The Beethoven Concerto Project

September 15, 2014

If I asked you to pick the first word that comes to mind when I say "Beethoven", what would it be? 

 

Maybe it would have to do with one of his famous traits, like Temper or Passion? Maybe Deafness, for the disability he surmounted? Maybe Joy, for the 9th Symphony's famous choral finale?

 

My word would be Strive.

 

The essence of Beethoven's music, and his life, are linked to this word. In most of his music, he relies on rhythm and propulsion to constantly push forward, and he wages a war on the expectations of his audiences by throwing rhythmic grenades at us through his use of heavy off-beat accents and syncopations. He embodies the archetypal hero's struggle against all odds, in the way his music charges forth, encounters dramatic obstacles, and then overcomes them and triumphs through what feels like sheer force of will, but is actually deft skill and imagination. 

 

Beethoven took this tack in his personal life, too. He keenly felt the disadvantages life dealt him, and gathered his strength and determination in battling them, from his alcoholic father, to his loss of hearing, and even in his politics. On his deathbed, as a storm raged and thundered outside, he sat up suddenly and raised his fist to the sky in a last gesture of revolt before he died - not willing to surrender the fight even up to the last moment. I have a feeling he entered the world that way, too - a tiny baby shrieking in protest with clenched fist raised.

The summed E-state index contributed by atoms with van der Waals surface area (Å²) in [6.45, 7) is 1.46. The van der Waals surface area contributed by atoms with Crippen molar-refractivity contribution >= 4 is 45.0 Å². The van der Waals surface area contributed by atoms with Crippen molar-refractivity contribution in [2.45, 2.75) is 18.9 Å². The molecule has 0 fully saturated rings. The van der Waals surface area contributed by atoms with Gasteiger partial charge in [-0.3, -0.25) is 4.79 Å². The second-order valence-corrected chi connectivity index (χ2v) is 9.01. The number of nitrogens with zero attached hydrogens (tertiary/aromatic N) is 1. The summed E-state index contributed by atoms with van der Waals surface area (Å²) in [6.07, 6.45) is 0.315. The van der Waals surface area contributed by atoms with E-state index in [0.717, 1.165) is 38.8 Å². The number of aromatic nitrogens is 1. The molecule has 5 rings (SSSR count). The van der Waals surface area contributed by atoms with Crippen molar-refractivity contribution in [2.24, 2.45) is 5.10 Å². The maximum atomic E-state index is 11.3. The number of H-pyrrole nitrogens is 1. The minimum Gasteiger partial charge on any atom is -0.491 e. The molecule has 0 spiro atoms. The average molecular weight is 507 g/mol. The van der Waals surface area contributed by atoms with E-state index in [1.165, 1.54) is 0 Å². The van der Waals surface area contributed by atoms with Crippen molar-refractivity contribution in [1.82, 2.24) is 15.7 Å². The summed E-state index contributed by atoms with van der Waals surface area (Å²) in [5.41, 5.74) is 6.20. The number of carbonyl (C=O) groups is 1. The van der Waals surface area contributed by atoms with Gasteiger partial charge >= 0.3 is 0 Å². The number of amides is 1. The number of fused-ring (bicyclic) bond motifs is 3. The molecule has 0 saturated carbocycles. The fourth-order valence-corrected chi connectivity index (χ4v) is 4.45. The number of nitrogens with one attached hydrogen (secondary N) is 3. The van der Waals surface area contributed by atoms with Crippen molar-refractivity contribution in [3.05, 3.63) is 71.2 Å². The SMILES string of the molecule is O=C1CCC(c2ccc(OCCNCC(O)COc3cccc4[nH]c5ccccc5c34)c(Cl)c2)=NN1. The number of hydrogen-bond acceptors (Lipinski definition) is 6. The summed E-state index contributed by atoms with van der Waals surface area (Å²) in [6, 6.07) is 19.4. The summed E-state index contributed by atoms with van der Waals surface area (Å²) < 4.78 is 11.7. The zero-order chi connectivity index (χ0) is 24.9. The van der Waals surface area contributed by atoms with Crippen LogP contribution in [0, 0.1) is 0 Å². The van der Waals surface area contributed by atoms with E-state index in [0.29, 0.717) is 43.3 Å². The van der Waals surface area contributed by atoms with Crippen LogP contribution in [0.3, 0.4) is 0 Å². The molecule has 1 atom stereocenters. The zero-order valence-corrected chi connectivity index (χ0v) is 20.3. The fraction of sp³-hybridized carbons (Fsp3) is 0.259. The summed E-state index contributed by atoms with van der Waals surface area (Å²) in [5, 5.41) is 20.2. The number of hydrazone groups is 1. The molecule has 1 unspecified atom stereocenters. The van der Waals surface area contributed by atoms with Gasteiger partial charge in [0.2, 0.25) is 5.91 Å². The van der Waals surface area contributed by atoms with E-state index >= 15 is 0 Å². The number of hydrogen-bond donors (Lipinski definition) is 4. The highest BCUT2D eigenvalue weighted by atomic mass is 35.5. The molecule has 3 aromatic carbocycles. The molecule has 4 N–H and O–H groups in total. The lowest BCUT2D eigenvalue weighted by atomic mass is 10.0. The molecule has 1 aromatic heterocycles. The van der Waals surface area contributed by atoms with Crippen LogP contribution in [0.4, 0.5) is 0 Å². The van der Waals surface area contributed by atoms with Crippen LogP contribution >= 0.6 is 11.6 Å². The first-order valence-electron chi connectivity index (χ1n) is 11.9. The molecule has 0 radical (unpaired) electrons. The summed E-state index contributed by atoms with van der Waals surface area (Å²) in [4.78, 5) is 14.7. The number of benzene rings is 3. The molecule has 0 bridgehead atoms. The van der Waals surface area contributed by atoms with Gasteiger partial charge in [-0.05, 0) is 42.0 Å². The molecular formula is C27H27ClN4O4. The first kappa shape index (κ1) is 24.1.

He was not a man to take hurdles lying down. He strove to conquer them. And his music is full of striving; an unquenchable life force surges through everything he wrote, and seems to always be rushing headlong towards some goal. That's what gives his music such direction, buoyancy and urgency. 

 

Striving is a glorious, purposeful and very human action. It also implies a sense of longing: we strive because there is something we want that we do not currently possess. That yearning is the flip-side of all the passionate struggle, and in Beethoven's slow movements of music, he bares his heart and shares that longing with us. He is able to stop time in the most astonishing ways, by spinning out heavenly melodies. 

 

In two weeks I have the honor of performing his Violin Concerto in D Major with my talented colleagues of the Yakima Symphony Orchestra. This is a piece full of striving and longing, and examining those states of being is a large part of what I feel I'm constantly doing, as I hone my musical craft each day. Pushing toward the goal, and being here now. I think we are all engaged in those two tasks, no matter what we do. And I look forward to sharing my journey with you over the coming two weeks.

 

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